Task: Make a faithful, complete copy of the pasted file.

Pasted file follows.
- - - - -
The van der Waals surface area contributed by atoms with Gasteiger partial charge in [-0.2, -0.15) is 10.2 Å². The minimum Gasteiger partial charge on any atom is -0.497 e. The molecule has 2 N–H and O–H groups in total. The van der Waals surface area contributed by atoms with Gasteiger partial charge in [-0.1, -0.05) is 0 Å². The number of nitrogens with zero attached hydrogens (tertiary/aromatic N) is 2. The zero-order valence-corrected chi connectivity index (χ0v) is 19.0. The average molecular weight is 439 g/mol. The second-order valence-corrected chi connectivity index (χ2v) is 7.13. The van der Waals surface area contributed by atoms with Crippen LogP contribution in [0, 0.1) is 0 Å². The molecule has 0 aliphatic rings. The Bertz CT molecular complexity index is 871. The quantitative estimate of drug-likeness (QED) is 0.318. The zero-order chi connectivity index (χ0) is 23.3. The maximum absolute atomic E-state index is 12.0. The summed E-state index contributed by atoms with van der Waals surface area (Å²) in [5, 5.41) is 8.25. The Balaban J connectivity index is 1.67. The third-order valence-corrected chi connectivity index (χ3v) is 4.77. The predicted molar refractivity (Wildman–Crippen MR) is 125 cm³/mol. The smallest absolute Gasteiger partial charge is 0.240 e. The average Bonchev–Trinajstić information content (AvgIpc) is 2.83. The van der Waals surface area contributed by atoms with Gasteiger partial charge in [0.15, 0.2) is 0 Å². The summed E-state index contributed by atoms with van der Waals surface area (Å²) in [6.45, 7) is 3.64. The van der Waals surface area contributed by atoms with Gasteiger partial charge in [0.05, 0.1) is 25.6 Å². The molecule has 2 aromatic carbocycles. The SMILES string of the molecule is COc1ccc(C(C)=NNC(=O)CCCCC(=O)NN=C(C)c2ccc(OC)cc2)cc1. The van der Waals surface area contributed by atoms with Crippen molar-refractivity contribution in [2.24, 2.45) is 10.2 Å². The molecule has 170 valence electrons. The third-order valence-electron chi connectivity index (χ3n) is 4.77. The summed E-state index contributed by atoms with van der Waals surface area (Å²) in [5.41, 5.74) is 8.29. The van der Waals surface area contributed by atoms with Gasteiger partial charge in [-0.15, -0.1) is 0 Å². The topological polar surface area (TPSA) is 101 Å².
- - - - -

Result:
The van der Waals surface area contributed by atoms with Gasteiger partial charge in [-0.2, -0.15) is 10.2 Å². The minimum Gasteiger partial charge on any atom is -0.497 e. The molecule has 2 N–H and O–H groups in total. The van der Waals surface area contributed by atoms with Gasteiger partial charge in [-0.1, -0.05) is 0 Å². The number of nitrogens with zero attached hydrogens (tertiary/aromatic N) is 2. The zero-order valence-corrected chi connectivity index (χ0v) is 19.0. The average molecular weight is 439 g/mol. The second-order valence-corrected chi connectivity index (χ2v) is 7.13. The van der Waals surface area contributed by atoms with Crippen LogP contribution in [0, 0.1) is 0 Å². The molecule has 0 aliphatic rings. The Bertz CT molecular complexity index is 871. The quantitative estimate of drug-likeness (QED) is 0.318. The zero-order chi connectivity index (χ0) is 23.3. The maximum absolute atomic E-state index is 12.0. The summed E-state index contributed by atoms with van der Waals surface area (Å²) in [5, 5.41) is 8.25. The Balaban J connectivity index is 1.67. The third-order valence-corrected chi connectivity index (χ3v) is 4.77. The predicted molar refractivity (Wildman–Crippen MR) is 125 cm³/mol. The smallest absolute Gasteiger partial charge is 0.240 e. The average Bonchev–Trinajstić information content (AvgIpc) is 2.83. The van der Waals surface area contributed by atoms with Gasteiger partial charge in [0.15, 0.2) is 0 Å². The summed E-state index contributed by atoms with van der Waals surface area (Å²) in [6.45, 7) is 3.64. The van der Waals surface area contributed by atoms with Gasteiger partial charge in [0.05, 0.1) is 25.6 Å². The molecule has 2 aromatic carbocycles. The SMILES string of the molecule is COc1ccc(C(C)=NNC(=O)CCCCC(=O)NN=C(C)c2ccc(OC)cc2)cc1. The van der Waals surface area contributed by atoms with Crippen molar-refractivity contribution in [2.24, 2.45) is 10.2 Å². The molecule has 170 valence electrons. The third-order valence-electron chi connectivity index (χ3n) is 4.77. The summed E-state index contributed by atoms with van der Waals surface area (Å²) in [5.41, 5.74) is 8.29. The van der Waals surface area contributed by atoms with Gasteiger partial charge in [-0.15, -0.1) is 0 Å². The topological polar surface area (TPSA) is 101 Å².